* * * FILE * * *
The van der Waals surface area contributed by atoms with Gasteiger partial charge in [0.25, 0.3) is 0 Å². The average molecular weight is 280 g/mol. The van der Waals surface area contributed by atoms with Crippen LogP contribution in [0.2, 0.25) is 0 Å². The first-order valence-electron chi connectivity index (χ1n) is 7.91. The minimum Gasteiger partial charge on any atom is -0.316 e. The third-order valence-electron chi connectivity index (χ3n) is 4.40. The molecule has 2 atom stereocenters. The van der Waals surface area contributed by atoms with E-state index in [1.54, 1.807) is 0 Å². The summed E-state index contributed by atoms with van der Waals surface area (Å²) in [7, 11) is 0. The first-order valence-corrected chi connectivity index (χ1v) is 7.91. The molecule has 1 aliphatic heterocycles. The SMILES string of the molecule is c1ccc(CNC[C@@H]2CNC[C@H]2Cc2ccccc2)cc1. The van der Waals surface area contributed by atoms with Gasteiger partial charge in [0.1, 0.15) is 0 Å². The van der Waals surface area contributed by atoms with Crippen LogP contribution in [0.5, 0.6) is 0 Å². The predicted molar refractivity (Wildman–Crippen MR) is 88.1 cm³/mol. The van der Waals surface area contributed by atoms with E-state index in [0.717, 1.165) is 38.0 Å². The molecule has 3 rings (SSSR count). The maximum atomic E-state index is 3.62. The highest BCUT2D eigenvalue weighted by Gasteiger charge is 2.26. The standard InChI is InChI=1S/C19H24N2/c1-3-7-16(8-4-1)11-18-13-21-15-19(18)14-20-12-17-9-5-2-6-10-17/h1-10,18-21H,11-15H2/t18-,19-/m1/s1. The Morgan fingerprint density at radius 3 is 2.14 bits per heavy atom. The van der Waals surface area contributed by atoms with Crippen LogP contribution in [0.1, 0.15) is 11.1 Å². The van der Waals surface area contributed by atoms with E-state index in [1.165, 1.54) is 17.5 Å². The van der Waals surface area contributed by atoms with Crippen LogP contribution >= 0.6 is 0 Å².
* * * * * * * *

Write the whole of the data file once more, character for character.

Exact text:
The van der Waals surface area contributed by atoms with Gasteiger partial charge in [0.25, 0.3) is 0 Å². The average molecular weight is 280 g/mol. The van der Waals surface area contributed by atoms with Crippen LogP contribution in [0.2, 0.25) is 0 Å². The first-order valence-electron chi connectivity index (χ1n) is 7.91. The minimum Gasteiger partial charge on any atom is -0.316 e. The third-order valence-electron chi connectivity index (χ3n) is 4.40. The molecule has 2 atom stereocenters. The van der Waals surface area contributed by atoms with E-state index in [1.54, 1.807) is 0 Å². The summed E-state index contributed by atoms with van der Waals surface area (Å²) in [7, 11) is 0. The first-order valence-corrected chi connectivity index (χ1v) is 7.91. The molecule has 1 aliphatic heterocycles. The SMILES string of the molecule is c1ccc(CNC[C@@H]2CNC[C@H]2Cc2ccccc2)cc1. The van der Waals surface area contributed by atoms with Gasteiger partial charge in [0.1, 0.15) is 0 Å². The van der Waals surface area contributed by atoms with Crippen LogP contribution in [0.5, 0.6) is 0 Å². The predicted molar refractivity (Wildman–Crippen MR) is 88.1 cm³/mol. The van der Waals surface area contributed by atoms with E-state index in [0.717, 1.165) is 38.0 Å². The molecule has 3 rings (SSSR count). The maximum atomic E-state index is 3.62. The highest BCUT2D eigenvalue weighted by Gasteiger charge is 2.26. The standard InChI is InChI=1S/C19H24N2/c1-3-7-16(8-4-1)11-18-13-21-15-19(18)14-20-12-17-9-5-2-6-10-17/h1-10,18-21H,11-15H2/t18-,19-/m1/s1. The Morgan fingerprint density at radius 3 is 2.14 bits per heavy atom. The van der Waals surface area contributed by atoms with Crippen LogP contribution in [0.1, 0.15) is 11.1 Å². The van der Waals surface area contributed by atoms with E-state index in [1.165, 1.54) is 17.5 Å². The van der Waals surface area contributed by atoms with Crippen LogP contribution >= 0.6 is 0 Å².